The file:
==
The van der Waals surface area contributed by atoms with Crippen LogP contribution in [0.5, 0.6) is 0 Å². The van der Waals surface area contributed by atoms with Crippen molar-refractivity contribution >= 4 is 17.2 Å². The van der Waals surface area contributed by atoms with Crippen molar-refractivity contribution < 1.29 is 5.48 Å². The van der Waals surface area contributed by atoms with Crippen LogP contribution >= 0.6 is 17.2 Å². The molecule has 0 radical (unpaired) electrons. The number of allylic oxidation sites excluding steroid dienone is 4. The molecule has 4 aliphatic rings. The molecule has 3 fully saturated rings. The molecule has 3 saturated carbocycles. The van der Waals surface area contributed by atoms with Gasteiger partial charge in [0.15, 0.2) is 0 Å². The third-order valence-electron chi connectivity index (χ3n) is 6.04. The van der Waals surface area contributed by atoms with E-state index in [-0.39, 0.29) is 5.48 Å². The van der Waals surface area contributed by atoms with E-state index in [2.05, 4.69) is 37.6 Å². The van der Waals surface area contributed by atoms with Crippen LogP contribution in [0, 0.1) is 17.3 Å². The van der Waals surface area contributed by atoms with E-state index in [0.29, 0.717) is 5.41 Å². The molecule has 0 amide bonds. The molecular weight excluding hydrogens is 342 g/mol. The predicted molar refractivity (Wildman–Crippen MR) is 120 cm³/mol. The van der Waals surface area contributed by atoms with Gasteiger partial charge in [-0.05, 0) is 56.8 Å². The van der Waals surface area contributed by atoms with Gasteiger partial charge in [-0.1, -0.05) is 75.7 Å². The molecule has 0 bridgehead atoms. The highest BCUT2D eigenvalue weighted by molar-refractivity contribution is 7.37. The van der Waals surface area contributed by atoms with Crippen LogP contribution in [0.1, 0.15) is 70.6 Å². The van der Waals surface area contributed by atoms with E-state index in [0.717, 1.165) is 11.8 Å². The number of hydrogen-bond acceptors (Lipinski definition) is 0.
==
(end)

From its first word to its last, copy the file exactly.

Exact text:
The van der Waals surface area contributed by atoms with Crippen LogP contribution in [0.5, 0.6) is 0 Å². The van der Waals surface area contributed by atoms with Crippen molar-refractivity contribution >= 4 is 17.2 Å². The van der Waals surface area contributed by atoms with Crippen molar-refractivity contribution < 1.29 is 5.48 Å². The van der Waals surface area contributed by atoms with Crippen LogP contribution >= 0.6 is 17.2 Å². The molecule has 0 radical (unpaired) electrons. The number of allylic oxidation sites excluding steroid dienone is 4. The molecule has 4 aliphatic rings. The molecule has 3 fully saturated rings. The molecule has 3 saturated carbocycles. The van der Waals surface area contributed by atoms with Gasteiger partial charge in [0.15, 0.2) is 0 Å². The third-order valence-electron chi connectivity index (χ3n) is 6.04. The van der Waals surface area contributed by atoms with E-state index in [-0.39, 0.29) is 5.48 Å². The van der Waals surface area contributed by atoms with E-state index in [2.05, 4.69) is 37.6 Å². The van der Waals surface area contributed by atoms with Crippen LogP contribution in [0, 0.1) is 17.3 Å². The van der Waals surface area contributed by atoms with E-state index in [0.29, 0.717) is 5.41 Å². The molecule has 0 amide bonds. The molecular weight excluding hydrogens is 342 g/mol. The predicted molar refractivity (Wildman–Crippen MR) is 120 cm³/mol. The van der Waals surface area contributed by atoms with Gasteiger partial charge in [-0.05, 0) is 56.8 Å². The van der Waals surface area contributed by atoms with Gasteiger partial charge in [-0.1, -0.05) is 75.7 Å². The molecule has 0 bridgehead atoms. The highest BCUT2D eigenvalue weighted by molar-refractivity contribution is 7.37. The van der Waals surface area contributed by atoms with Crippen LogP contribution in [0.1, 0.15) is 70.6 Å². The van der Waals surface area contributed by atoms with E-state index in [0.717, 1.165) is 11.8 Å². The number of hydrogen-bond acceptors (Lipinski definition) is 0.